Exposure to low doses of inorganic arsenic induces transgenerational changes on behavioral and epigenetic markers in zebrafish (Danio rerio)


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Abstract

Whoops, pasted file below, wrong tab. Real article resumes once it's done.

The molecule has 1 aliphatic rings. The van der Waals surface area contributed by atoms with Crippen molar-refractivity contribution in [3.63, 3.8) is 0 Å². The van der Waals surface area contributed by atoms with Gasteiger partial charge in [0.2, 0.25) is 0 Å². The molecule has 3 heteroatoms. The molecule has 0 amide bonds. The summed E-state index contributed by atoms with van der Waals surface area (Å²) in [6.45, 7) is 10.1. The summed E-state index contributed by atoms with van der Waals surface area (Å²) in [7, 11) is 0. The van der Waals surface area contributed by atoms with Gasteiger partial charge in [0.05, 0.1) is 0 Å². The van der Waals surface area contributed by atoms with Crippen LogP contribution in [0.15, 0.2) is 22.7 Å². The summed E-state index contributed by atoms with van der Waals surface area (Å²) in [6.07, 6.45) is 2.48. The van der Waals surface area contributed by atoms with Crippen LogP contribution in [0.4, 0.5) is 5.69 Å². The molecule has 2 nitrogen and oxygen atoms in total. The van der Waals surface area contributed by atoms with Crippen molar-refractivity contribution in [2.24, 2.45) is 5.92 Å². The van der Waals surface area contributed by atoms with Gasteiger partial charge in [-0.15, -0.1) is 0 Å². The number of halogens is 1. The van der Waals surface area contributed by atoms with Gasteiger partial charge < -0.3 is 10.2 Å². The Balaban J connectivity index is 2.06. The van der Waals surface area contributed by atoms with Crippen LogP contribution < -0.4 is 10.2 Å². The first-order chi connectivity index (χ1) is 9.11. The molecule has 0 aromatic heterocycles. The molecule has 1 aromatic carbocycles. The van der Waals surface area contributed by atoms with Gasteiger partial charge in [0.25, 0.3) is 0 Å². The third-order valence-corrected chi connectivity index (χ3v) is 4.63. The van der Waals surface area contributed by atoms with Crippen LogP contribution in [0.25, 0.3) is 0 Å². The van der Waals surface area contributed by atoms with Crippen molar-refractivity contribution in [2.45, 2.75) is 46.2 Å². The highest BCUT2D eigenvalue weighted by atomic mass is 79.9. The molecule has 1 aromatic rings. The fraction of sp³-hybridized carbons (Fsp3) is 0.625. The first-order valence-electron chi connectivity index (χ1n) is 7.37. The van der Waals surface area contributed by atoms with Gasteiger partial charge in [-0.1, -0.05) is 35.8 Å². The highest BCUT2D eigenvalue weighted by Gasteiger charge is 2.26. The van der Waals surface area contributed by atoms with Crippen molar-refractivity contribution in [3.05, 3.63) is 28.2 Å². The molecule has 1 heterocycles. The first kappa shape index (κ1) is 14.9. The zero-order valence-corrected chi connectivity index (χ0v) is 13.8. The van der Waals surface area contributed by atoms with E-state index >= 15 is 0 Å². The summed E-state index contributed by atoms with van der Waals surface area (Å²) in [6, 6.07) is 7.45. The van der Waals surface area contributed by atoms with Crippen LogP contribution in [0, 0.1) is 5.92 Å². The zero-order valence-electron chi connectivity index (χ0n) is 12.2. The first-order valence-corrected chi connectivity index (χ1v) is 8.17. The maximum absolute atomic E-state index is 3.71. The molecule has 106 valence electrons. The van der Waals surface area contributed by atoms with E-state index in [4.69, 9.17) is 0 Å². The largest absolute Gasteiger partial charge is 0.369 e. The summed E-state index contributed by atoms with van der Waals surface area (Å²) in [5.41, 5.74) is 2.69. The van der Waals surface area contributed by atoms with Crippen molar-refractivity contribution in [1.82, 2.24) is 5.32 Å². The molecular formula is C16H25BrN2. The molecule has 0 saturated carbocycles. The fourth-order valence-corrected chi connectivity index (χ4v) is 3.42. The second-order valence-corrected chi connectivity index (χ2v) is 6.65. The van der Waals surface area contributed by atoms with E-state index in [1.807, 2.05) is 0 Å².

The ability of environmental pollutants to alter the epigenome with resultant development of behavioral alterations has received more attention in recent years. These alterations can be transmitted and affect later generations that have not been directly in contact with the contaminant. Arsenic (As) is a neurotoxicant and potent epigenetic disruptor that is widespread in the environment; however, the precise potential of As to produce transgenerational effects is unknown. Our study focused on the possible transgenerational effects on behavior by ancestral exposure to doses relevant to the environment of As, and the epigenetic mechanisms that could be involved. Embryos of F0 (ancestral generation) were directly exposed to 50 or 500 ppb of As for 150 days. F0 adults were raised to produce the F1 generation (intergeneration) and subsequently the F2 generation (transgeneration). We evaluated motor and cognitive behavior, neurodevelopment-related genes, and epigenetic markers on the F0 and F2 generation. As proposed in our hypothesis, ancestral arsenic exposure altered motor activity through the development and increased anxiety-like behaviors which were transmitted to the F2 generation. Additionally, we found a reduction in brain-derived neurotrophic factor expression between the F0 and F2 generation, and an increase in methylation on histone H3K4me3 in the nervous system.HighlightsAncestral exposure to arsenic produces transgenerational effects on behaviorExploratory behavior is affected by transgenerational toxicityCardiotoxic effect can be passed down to subsequent generationsArsenic modified epigenetic marks transgenerationally in a sex-dependent manner

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